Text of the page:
The Gift of Rain
Tan Twan Eng
“To have memories, happy or sorrowful, is a blessing, for it shows we have lived our lives without reservation.”
The Gift of Rain is a haunting portrayal of the past – the world that has disappeared but still lives in the traces around us. At its center lie complex emotions like love, guilt, and nostalgia weaving layers of storytelling that catch and hold the reader.
Built around a master- disciple relationship, Tan’s novel captures Malaysia’s racial complications on the eve of second world war in great detail. At the center of this story is Phillip Hutton – a half-Chinese son of a British businessman in Penang, living with his English half siblings, at once an outsider in the colonial household. In the absence of the family which has gone to visit London, the lonely youngster discovers a new friend, a Japanese aikijutsu master, Endosan – a relationship that spell dooms not only for Phillip and Endosan but also for the beautiful island of Penang. As Phillip takes Endosan around the island, revealing all its little secrets, the Japanese army cements its plans for Dec 8, 1941 when it would take over Malaya, unleashing a trail of death and destruction. Full of guilt, Phillip watches his beloved town being brutalized and signs a pact with the devil – to save his family.
A story of internal conflict and divided loyalties is told in a flashback as Phillip, the only survivor of the past tell his story to Michiko, a visitor from Endosan’s Japan. Around him is the new Penang that still bears the scars of the war.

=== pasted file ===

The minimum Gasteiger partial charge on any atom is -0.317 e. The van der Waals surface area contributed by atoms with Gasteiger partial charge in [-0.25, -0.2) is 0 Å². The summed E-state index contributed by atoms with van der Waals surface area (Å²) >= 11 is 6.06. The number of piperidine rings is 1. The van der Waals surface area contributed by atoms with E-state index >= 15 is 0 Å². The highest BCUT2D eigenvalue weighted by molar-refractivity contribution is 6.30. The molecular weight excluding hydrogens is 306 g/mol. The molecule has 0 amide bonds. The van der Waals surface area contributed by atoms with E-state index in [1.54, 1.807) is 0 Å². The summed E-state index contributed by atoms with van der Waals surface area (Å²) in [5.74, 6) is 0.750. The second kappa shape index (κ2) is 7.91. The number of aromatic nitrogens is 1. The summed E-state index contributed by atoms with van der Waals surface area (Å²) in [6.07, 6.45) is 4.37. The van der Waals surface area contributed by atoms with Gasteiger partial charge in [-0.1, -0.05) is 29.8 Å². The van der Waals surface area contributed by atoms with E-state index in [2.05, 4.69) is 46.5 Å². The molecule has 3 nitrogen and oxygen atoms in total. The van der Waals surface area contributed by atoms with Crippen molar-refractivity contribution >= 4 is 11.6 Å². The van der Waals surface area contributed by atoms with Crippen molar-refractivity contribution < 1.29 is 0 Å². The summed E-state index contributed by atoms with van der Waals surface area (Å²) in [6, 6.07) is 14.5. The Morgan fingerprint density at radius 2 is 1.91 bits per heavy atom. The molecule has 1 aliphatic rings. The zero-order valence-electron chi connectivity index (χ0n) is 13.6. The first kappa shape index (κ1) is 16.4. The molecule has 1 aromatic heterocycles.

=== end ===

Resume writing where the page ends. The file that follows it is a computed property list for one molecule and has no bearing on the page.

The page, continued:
Tan draws the characters with a loving precision, never wavering from exposing the grayness around them. Phillip dilemmas and his understated heroism are beautifully captured. But the most breathtaking character in the novel is Penang itself – the vibrant island that the was loved by the British, brutalized by the Japanese and then rebuilt after the war. Though Tan, in the author’s note admits to historical inaccuracies, he does manage to capture the slice of history during the war years. The British betrayal, fearsome Japanese camps, the Sook Ching massacre – the book is a window to the past that would soon be confined to history books. The Gift of Rain is a wonderful book that makes those memories your memories.